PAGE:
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Ratio between the Nominal AC power of the PV inverter and the battery inverter

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  • Ratio between the Nominal AC power of the PV inverter and the battery inverter

    Hello ,

    i just found this amazing forum and this already helped alot with my project .

    i am planning an off grid PV system for a small colthing factory and until now i calculated the nombres of panels needed 208 ,375 Wp so the total is 78 KWp ,
    i am trying now to find the right Inverters so i used the "SMA sunny design web" and saw that one of the parameters used in the portal to check the system compatibility is the ratio between the Nominal AC power of the PV inverter (Sunny Tripower) and the battery inverter (Sunny Island), which should be lower than 2. What is the reasoning behind of this?
    my many questions are and i am sorry for that :

    is the sunny Island a charge controller?
    how to calculate the sizing of sunny island ?
    and how to determine the voltage of the batteries ? because i have a big system like what i have ,i think with 48 V batteries i am gonna need a **** ton of batteries and wiring which is bad,and i could not find a batteries with bigger voltage ..

  • #2
    Instead of looking for batteries with a higher voltage than 48V, plan on taking many lower voltage batteries in series to get the inverter input voltage you need.
    For example, if you have an inverter that accepts 48V you can make this up from a series string of four 12V batteries, a series string of six 8V batteries, eight 6V batteries, or even 24 2V batteries. The advantage to using lower voltage batteries is that you can get much higher Amp-Hour ratings in a single case at the lower voltages (the size and weight of a battery are roughly proportional to its Watt-hour rating independent of voltage.
    You get a much more reliable and easy to maintain system be using a single series string of high AH, low voltage batteries than you get by combing lower AH higher voltage batteries in a way which requires you to put batteries or strings in parallel. Parallel configurations make it much harder to balance the charging and discharging cycles equally over all batteries for best life.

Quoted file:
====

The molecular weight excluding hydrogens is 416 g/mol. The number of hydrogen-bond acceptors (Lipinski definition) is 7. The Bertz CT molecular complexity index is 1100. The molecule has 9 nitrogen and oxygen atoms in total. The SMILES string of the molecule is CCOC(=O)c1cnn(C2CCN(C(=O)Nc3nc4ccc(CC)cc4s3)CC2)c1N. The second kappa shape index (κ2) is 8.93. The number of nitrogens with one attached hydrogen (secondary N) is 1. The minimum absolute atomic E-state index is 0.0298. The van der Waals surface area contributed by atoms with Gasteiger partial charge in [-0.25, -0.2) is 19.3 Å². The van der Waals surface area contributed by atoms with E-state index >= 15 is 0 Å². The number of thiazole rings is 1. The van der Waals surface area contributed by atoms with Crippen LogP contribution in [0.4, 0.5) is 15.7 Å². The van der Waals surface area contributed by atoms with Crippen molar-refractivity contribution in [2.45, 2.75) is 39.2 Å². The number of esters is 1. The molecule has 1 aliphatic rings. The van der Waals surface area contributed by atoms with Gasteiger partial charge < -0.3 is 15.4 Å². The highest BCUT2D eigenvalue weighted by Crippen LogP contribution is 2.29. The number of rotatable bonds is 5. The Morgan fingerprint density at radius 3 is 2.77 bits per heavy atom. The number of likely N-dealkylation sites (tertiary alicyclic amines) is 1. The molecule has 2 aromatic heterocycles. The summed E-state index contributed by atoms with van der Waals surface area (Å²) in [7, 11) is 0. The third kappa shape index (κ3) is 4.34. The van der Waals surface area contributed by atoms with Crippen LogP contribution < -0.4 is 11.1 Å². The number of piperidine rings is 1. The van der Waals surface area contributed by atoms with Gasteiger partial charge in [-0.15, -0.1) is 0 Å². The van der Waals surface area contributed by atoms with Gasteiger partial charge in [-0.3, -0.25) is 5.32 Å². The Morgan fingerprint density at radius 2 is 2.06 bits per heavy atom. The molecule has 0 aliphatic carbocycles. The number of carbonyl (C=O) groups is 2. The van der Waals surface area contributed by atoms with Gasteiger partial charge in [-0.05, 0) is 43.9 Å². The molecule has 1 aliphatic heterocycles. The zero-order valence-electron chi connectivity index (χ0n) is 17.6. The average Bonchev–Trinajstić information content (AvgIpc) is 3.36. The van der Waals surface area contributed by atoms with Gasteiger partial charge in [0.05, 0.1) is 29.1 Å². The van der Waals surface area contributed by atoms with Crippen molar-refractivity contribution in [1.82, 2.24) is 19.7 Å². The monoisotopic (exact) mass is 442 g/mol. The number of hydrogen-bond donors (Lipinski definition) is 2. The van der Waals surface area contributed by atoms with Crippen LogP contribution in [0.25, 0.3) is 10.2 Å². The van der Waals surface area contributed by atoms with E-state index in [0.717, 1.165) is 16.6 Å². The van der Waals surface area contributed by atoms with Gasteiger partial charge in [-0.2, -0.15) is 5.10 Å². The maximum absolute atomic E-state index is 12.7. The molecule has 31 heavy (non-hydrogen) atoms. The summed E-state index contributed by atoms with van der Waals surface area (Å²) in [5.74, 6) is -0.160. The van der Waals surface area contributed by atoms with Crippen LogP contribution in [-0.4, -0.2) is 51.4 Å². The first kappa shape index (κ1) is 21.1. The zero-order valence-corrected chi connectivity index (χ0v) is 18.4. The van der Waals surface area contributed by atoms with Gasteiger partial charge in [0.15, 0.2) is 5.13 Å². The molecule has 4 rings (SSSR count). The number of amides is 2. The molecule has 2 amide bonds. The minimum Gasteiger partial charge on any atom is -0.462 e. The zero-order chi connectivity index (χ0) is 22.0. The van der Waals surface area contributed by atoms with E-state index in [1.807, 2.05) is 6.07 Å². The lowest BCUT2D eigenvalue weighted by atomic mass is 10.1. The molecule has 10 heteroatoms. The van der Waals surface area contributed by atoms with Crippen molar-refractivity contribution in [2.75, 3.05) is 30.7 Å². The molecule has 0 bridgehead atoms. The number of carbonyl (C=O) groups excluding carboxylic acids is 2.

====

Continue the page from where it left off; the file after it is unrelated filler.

SunnyBoy 3000 US, 18 BP Solar 175B panels.


    • #3
      thank you for the answer .
      i am using 4x STP 20000 ,so each inverter has 20 Kwp , i was wondering what is input A and input B ,does that mean that each input has a 10 Kwp capacity? (two independent MPP trackers.?)
      Last edited by Photonoob; 03-08-2019, 09:58 AM.


      • #4
        > each input has a 10 Kwp capacity

        Whats a Kwp ?
        Powerfab top of pole PV mount (2) | Listeroid 6/1 w/st5 gen head | XW6048 inverter/chgr | Iota 48V/15A charger | Morningstar 60A MPPT | 48V, 800A NiFe Battery (in series)| 15, Evergreen 205w "12V" PV array on pole | Midnight ePanel | Grundfos 10 SO5-9 with 3 wire Franklin Electric motor (1/2hp 240V 1ph ) on a timer for 3 hr noontime run - Runs off PV ||
        || Midnight Classic 200 | 10, Evergreen 200w in a 160VOC array ||
        || VEC1093 12V Charger | Maha C401 aa/aaa Charger | SureSine | Sunsaver MPPT 15A



        • #5
          Originally posted by Mike90250 View Post
          > each input has a 10 Kwp capacity

          Whats a Kwp ?
          i already figured out :

          i calculated the power from the PV modules which is 78 Kwp and 208 Modules , than i choosed 4xSTP 20000 .
          i wanted to know the configuration of the Modules ,how many in series and how many in parallel for each inverter , my calculation is that : 18 Modules in series and 3 in parallel .
          since i have 208 Modules ,it means 52 Modules for each inverter ,the input A and input B are the 2 MPPT tracker for each inverter and for more efficiency i have to use them both so Input A : has 17 Modules in series x2 and input B has 18x1 =52 Modules x4= 208 Modules .

          so i hope i am right ,i still don"t know how to choose the sunny Island and the number of batteries